In an appeal to the Commissioner, a petitioner has the burden of demonstrating a clear legal right to the relief requested and the burden of establishing the facts upon which petitioner seeks relief (8 NYCRR §275.10; Appeal of Brown, 46 Ed Dept Rep 584, Decision No. 15,602; Appeals of Hubbard, 46 id. 533, Decision No. 15,585; Appeal of Darrow, 46 id. 182, Decision No. 15,477).  The tenure area to which any employee belongs is determined by reference to the time of the normal work day spent in a tenure area (Maine-Endwell Teachers Ass’n, et al. v. Maine-Endwell Cent. School Dist., et al., 92 AD2d 1052; seeAppeal of Klein, 43 Ed Dept Rep 305, Decision No. 15,003; Appeal of Boron, 32 id. 369, Decision No. 12,858).

Section 30-1.5 provides that a professional educator who is employed to devote a substantial portion of his or her time to in the common branch subjects at the kindergarten (classroom instruction including pre-kindergarten) level and/or in any of the first six grades shall be deemed to serve in the elementary tenure area. 

Section 30-1.1(b) defines common branch subjects as follows:

Common branch subjects means any or all of the subjects usually included in the daily program of an elementary school classroom such as arithmetic, civics, visual arts, elementary science, English language, geography, history, hygiene, physical activities, practical arts, reading, music, writing, and such other similar subjects (emphasis added).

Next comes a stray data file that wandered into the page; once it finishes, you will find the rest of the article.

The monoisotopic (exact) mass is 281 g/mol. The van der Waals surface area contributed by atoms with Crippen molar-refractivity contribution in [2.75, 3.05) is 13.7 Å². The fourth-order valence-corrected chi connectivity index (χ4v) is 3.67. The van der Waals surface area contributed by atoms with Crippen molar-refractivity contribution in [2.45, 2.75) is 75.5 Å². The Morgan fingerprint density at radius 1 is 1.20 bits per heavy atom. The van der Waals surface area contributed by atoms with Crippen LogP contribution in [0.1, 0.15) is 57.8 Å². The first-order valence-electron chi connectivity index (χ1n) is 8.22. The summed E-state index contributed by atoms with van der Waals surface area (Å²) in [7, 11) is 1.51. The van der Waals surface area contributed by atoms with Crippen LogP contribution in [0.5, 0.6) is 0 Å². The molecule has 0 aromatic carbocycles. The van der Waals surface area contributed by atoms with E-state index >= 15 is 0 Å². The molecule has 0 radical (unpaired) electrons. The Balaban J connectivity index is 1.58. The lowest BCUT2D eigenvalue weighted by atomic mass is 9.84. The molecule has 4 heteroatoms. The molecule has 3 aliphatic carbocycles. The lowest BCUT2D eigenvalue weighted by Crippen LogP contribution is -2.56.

My examination of these provisions and the record before me leads me to conclude that petitioner failed to meet her burden of proving that she spent more than 40% of her duties in the elementary tenure area.  I have reviewed petitioner’s class schedules, student lists and Title I reports in support of her claim to seniority credit in the elementary tenure area.  However, these documents fail to substantiate petitioner’s claim that she performed a substantial portion of her time in the 2001-2002 and 2002-2003 school years in the elementary tenure area. 

While petitioner has provided conclusory assertions that she spent 50% of her time in the 2001-2002 and 2002-2003 school years in both the remedial reading and elementary tenure area, she has failed to provide detailed calculations and/or sufficient documentation to substantiate this claim.  On the contrary, petitioner appears to shorten the amount of time of her normal work day and the class schedules she submitted do not support her claim that her normal work week consisted of 1,060 minutes per week in the 2001-2002 school year and 890 minutes per week in the 2002-2003 school year.  Thus, on this record, I am simply unable to conclude that petitioner actually spent 40% of her time teaching in the elementary tenure area during the 2001-2002 and 2002-2003 school years.

In view of the foregoing, I cannot conclude that respondent board was arbitrary or capricious in terminating petitioner’s employment.

THE APPEAL IS DISMISSED.

END OF FILE.